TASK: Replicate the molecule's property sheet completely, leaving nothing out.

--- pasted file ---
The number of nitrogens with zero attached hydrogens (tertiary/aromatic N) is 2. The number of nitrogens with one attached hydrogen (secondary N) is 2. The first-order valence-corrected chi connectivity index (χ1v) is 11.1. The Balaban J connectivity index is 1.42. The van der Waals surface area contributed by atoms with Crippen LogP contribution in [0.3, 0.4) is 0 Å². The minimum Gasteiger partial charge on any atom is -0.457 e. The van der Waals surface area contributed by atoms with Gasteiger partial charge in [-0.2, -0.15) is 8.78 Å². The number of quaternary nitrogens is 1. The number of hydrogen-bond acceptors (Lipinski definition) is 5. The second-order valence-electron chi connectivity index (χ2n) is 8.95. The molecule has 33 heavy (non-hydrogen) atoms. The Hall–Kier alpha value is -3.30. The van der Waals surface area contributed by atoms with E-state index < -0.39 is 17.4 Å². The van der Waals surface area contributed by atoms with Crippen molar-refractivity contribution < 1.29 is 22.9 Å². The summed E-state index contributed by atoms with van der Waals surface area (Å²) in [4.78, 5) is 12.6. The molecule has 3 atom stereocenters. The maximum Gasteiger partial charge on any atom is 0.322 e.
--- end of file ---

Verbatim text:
The number of nitrogens with zero attached hydrogens (tertiary/aromatic N) is 2. The number of nitrogens with one attached hydrogen (secondary N) is 2. The first-order valence-corrected chi connectivity index (χ1v) is 11.1. The Balaban J connectivity index is 1.42. The van der Waals surface area contributed by atoms with Crippen LogP contribution in [0.3, 0.4) is 0 Å². The minimum Gasteiger partial charge on any atom is -0.457 e. The van der Waals surface area contributed by atoms with Gasteiger partial charge in [-0.2, -0.15) is 8.78 Å². The number of quaternary nitrogens is 1. The number of hydrogen-bond acceptors (Lipinski definition) is 5. The second-order valence-electron chi connectivity index (χ2n) is 8.95. The molecule has 33 heavy (non-hydrogen) atoms. The Hall–Kier alpha value is -3.30. The van der Waals surface area contributed by atoms with E-state index < -0.39 is 17.4 Å². The van der Waals surface area contributed by atoms with Crippen molar-refractivity contribution < 1.29 is 22.9 Å². The summed E-state index contributed by atoms with van der Waals surface area (Å²) in [4.78, 5) is 12.6. The molecule has 3 atom stereocenters. The maximum Gasteiger partial charge on any atom is 0.322 e.